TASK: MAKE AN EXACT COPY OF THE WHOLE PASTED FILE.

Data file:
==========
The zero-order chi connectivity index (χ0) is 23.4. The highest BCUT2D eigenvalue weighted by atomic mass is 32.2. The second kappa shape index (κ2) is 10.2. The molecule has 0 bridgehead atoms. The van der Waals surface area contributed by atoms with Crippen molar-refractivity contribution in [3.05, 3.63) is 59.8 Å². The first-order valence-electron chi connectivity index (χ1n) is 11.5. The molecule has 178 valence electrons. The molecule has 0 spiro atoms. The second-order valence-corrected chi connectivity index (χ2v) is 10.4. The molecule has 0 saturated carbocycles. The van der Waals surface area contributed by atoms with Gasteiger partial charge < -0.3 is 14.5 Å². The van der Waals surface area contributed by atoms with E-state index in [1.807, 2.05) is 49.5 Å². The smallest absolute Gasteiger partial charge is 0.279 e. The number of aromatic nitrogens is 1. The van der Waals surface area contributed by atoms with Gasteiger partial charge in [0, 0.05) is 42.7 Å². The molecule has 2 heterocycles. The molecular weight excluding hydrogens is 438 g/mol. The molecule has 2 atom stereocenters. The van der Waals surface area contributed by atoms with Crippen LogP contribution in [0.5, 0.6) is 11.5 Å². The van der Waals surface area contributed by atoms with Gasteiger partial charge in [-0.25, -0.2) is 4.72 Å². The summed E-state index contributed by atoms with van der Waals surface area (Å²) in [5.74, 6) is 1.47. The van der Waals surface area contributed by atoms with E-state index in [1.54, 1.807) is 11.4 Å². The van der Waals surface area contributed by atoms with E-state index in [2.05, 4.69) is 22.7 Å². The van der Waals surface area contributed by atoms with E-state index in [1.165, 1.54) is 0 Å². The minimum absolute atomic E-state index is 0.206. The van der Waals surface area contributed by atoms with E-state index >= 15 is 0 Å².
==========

The zero-order chi connectivity index (χ0) is 23.4. The highest BCUT2D eigenvalue weighted by atomic mass is 32.2. The second kappa shape index (κ2) is 10.2. The molecule has 0 bridgehead atoms. The van der Waals surface area contributed by atoms with Crippen molar-refractivity contribution in [3.05, 3.63) is 59.8 Å². The first-order valence-electron chi connectivity index (χ1n) is 11.5. The molecule has 178 valence electrons. The molecule has 0 spiro atoms. The second-order valence-corrected chi connectivity index (χ2v) is 10.4. The molecule has 0 saturated carbocycles. The van der Waals surface area contributed by atoms with Gasteiger partial charge < -0.3 is 14.5 Å². The van der Waals surface area contributed by atoms with E-state index in [1.807, 2.05) is 49.5 Å². The smallest absolute Gasteiger partial charge is 0.279 e. The number of aromatic nitrogens is 1. The van der Waals surface area contributed by atoms with Gasteiger partial charge in [0, 0.05) is 42.7 Å². The molecule has 2 heterocycles. The molecular weight excluding hydrogens is 438 g/mol. The molecule has 2 atom stereocenters. The van der Waals surface area contributed by atoms with Crippen LogP contribution in [0.5, 0.6) is 11.5 Å². The van der Waals surface area contributed by atoms with Gasteiger partial charge in [-0.25, -0.2) is 4.72 Å². The summed E-state index contributed by atoms with van der Waals surface area (Å²) in [5.74, 6) is 1.47. The van der Waals surface area contributed by atoms with E-state index in [1.54, 1.807) is 11.4 Å². The van der Waals surface area contributed by atoms with E-state index in [2.05, 4.69) is 22.7 Å². The van der Waals surface area contributed by atoms with E-state index in [1.165, 1.54) is 0 Å². The minimum absolute atomic E-state index is 0.206. The van der Waals surface area contributed by atoms with E-state index >= 15 is 0 Å².